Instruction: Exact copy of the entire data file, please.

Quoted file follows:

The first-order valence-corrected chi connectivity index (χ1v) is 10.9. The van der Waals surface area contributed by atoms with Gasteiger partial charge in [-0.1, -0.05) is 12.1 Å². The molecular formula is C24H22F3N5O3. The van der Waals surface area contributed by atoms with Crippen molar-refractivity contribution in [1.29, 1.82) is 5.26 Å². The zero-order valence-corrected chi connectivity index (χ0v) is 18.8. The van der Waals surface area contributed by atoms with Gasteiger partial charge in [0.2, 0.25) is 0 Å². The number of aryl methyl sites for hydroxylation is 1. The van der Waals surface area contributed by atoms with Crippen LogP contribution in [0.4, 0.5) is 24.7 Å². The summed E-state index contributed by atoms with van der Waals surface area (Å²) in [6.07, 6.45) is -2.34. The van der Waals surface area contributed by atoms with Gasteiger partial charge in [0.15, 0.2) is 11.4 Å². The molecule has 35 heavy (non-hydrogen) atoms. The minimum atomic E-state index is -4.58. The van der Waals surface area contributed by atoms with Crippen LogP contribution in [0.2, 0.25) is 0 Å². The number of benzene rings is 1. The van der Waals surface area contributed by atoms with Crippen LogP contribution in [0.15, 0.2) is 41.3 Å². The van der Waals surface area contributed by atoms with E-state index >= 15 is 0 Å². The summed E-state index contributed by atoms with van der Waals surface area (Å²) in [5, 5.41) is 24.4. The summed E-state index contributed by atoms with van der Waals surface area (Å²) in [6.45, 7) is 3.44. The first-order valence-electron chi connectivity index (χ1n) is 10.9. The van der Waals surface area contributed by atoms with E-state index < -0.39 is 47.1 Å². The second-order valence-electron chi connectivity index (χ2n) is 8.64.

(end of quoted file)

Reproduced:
The first-order valence-corrected chi connectivity index (χ1v) is 10.9. The van der Waals surface area contributed by atoms with Gasteiger partial charge in [-0.1, -0.05) is 12.1 Å². The molecular formula is C24H22F3N5O3. The van der Waals surface area contributed by atoms with Crippen molar-refractivity contribution in [1.29, 1.82) is 5.26 Å². The zero-order valence-corrected chi connectivity index (χ0v) is 18.8. The van der Waals surface area contributed by atoms with Gasteiger partial charge in [0.2, 0.25) is 0 Å². The number of aryl methyl sites for hydroxylation is 1. The van der Waals surface area contributed by atoms with Crippen LogP contribution in [0.4, 0.5) is 24.7 Å². The summed E-state index contributed by atoms with van der Waals surface area (Å²) in [6.07, 6.45) is -2.34. The van der Waals surface area contributed by atoms with Gasteiger partial charge in [0.15, 0.2) is 11.4 Å². The molecule has 35 heavy (non-hydrogen) atoms. The minimum atomic E-state index is -4.58. The van der Waals surface area contributed by atoms with Crippen LogP contribution in [0.2, 0.25) is 0 Å². The number of benzene rings is 1. The van der Waals surface area contributed by atoms with Crippen LogP contribution in [0.15, 0.2) is 41.3 Å². The van der Waals surface area contributed by atoms with E-state index >= 15 is 0 Å². The summed E-state index contributed by atoms with van der Waals surface area (Å²) in [5, 5.41) is 24.4. The summed E-state index contributed by atoms with van der Waals surface area (Å²) in [6.45, 7) is 3.44. The first-order valence-electron chi connectivity index (χ1n) is 10.9. The van der Waals surface area contributed by atoms with E-state index < -0.39 is 47.1 Å². The second-order valence-electron chi connectivity index (χ2n) is 8.64.